The future that the prophet is presenting is rooted in the covenants that were established between the people and God in years now long past. That is the perspective from which authentic prophetic preaching and prophetic ministry occur. Prophets do not call people forward without establishing their claim squarely upon core social values from which many have strayed.

It seems that we have come to a time when such prophetic preaching is not being heard from the Protestant, Catholic, or Jewish pulpits of the United States. Where have all the prophets gone?

Perhaps the answer can be found in this litany that is taken from my book Where Have All the Prophets Gone? And that was used in the inaugural session of the J. Alfred Smith Sr. Prophetic Justice Institute in January 2007.

“With an ungodly and costly war being waged in Iraq (a nation that never attacked the United States), where have all the prophets gone? With over two million persons incarcerated in the nation’s prisons, so that more black men are in jail than are enrolled in college, where have all the prophets gone? When the church can be rallied around such issues as same-sex marriage and abortion but not around justice issues such as the rise of unemployment as a result of the outsourcing of jobs to India and China and Mexico, where have all the prophets gone? When 45 million Americans have no medical insurance, and when one serious illness can consume a lifetime of savings for the average working class family, where have all the prophets gone? When there is a widening achievement gap between some groups in our public schools and an even wider income gap between the richest one percent of our nation and the remainder of our society, where have all the prophets gone?”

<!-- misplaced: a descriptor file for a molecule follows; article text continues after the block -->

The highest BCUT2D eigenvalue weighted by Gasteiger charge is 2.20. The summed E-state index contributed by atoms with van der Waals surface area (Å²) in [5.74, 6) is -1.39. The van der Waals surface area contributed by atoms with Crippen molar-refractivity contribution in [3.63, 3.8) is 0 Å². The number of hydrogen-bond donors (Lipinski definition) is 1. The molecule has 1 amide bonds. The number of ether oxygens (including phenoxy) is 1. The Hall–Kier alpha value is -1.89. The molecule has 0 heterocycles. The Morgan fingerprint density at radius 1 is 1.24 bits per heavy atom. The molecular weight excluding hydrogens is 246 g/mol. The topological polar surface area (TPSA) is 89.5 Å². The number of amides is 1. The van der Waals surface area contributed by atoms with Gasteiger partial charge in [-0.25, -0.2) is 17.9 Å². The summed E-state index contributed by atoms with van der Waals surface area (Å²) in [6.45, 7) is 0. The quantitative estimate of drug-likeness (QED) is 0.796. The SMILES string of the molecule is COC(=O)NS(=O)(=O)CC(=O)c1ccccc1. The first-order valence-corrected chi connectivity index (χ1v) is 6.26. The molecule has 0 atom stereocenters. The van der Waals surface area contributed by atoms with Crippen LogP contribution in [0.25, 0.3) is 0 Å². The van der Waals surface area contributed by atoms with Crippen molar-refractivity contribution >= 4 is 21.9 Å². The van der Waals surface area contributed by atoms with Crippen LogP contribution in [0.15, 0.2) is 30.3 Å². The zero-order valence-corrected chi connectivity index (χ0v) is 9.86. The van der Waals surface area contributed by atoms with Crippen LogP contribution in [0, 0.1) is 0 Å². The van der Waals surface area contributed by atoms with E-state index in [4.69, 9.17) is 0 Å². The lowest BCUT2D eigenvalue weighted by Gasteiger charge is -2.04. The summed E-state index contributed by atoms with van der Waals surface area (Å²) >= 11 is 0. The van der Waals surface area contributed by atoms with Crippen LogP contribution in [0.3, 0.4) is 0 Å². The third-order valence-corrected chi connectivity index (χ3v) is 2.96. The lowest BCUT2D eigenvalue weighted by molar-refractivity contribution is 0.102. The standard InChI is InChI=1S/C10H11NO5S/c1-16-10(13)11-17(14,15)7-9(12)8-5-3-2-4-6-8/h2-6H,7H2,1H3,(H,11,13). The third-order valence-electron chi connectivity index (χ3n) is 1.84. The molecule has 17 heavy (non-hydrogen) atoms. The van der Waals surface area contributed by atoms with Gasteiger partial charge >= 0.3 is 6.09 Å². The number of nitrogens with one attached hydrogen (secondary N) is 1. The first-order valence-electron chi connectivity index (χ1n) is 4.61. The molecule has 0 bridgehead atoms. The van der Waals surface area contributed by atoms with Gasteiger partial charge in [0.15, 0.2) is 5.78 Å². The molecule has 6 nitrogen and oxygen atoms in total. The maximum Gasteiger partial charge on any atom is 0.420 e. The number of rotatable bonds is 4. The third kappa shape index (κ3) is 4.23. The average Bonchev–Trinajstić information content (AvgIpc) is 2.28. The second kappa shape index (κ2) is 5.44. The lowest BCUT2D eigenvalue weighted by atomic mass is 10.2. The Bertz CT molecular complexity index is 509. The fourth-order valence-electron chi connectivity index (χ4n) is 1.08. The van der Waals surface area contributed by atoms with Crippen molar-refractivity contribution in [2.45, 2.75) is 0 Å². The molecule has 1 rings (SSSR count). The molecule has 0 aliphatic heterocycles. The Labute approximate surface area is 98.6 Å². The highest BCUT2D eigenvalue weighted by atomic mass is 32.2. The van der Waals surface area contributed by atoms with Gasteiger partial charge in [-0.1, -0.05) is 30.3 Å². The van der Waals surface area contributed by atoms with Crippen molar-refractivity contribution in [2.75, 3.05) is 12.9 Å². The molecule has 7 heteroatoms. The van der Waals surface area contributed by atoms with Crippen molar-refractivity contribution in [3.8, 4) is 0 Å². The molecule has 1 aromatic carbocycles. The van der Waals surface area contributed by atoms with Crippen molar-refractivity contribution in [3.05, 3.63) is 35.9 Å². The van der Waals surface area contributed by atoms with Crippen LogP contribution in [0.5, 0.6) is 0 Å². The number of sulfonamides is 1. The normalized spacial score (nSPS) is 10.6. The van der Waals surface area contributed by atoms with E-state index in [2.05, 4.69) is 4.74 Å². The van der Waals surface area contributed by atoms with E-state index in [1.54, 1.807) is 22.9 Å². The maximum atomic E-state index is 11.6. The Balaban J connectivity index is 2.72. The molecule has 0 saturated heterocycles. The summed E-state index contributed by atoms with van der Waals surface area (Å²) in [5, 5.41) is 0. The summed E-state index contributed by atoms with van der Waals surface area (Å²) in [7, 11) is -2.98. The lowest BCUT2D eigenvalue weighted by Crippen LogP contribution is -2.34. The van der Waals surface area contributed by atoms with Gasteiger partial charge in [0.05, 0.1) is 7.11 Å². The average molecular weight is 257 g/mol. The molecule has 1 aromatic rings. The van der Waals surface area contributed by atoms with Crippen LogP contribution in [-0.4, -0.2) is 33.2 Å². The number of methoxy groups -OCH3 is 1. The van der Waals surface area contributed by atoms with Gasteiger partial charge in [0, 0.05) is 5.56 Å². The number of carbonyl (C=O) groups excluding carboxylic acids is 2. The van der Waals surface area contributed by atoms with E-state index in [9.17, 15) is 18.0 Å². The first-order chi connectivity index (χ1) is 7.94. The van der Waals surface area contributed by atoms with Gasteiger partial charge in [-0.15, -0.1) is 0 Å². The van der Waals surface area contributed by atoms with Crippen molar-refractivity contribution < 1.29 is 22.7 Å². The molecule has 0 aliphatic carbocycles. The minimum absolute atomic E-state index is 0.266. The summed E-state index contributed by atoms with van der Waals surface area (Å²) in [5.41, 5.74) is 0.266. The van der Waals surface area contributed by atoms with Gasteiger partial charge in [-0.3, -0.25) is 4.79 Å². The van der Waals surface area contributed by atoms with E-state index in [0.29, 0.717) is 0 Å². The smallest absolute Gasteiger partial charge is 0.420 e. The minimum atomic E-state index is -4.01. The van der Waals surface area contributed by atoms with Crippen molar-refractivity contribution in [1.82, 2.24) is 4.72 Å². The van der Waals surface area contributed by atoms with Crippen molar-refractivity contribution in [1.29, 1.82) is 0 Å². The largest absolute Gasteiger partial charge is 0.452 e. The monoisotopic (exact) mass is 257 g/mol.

If prophetic preaching is to be heard in proportion to the challenges and conditions that confront this country, preachers will have to find the courage to stand up to and speak out against the people and policies responsible for those conditions.

The words that must be spoken are not hidden in some unknown future. The words are rooted in promises made and values espoused in our past. All we need is a man or a woman brave and faith-filled enough to stand up and say to our nation and our world, “This is what the Lord says; just be true to what you said on paper.”

All that would remain would be the presence of a believing community that is willing to respond to what the prophet has said. Prophetic preaching occurs when the preacher seeks to bring the will of God to the attention of the people of God and then, as Elizabeth Achtemeier observes, “to challenge them to trust their God in all circumstances and to obey God with willing and grateful hearts.”

Where have all the prophets gone?

Marvin A. McMickle is pastor of Antioch Baptist Church of Cleveland, Ohio, and a professor of homiletics at Ashland (Ohio) Theological Seminary. He is also the author of several books published by Judson Press. This column appeared previously in The Christian Citizen, a publication of National Ministries of American Baptist Churches in the U.S.A.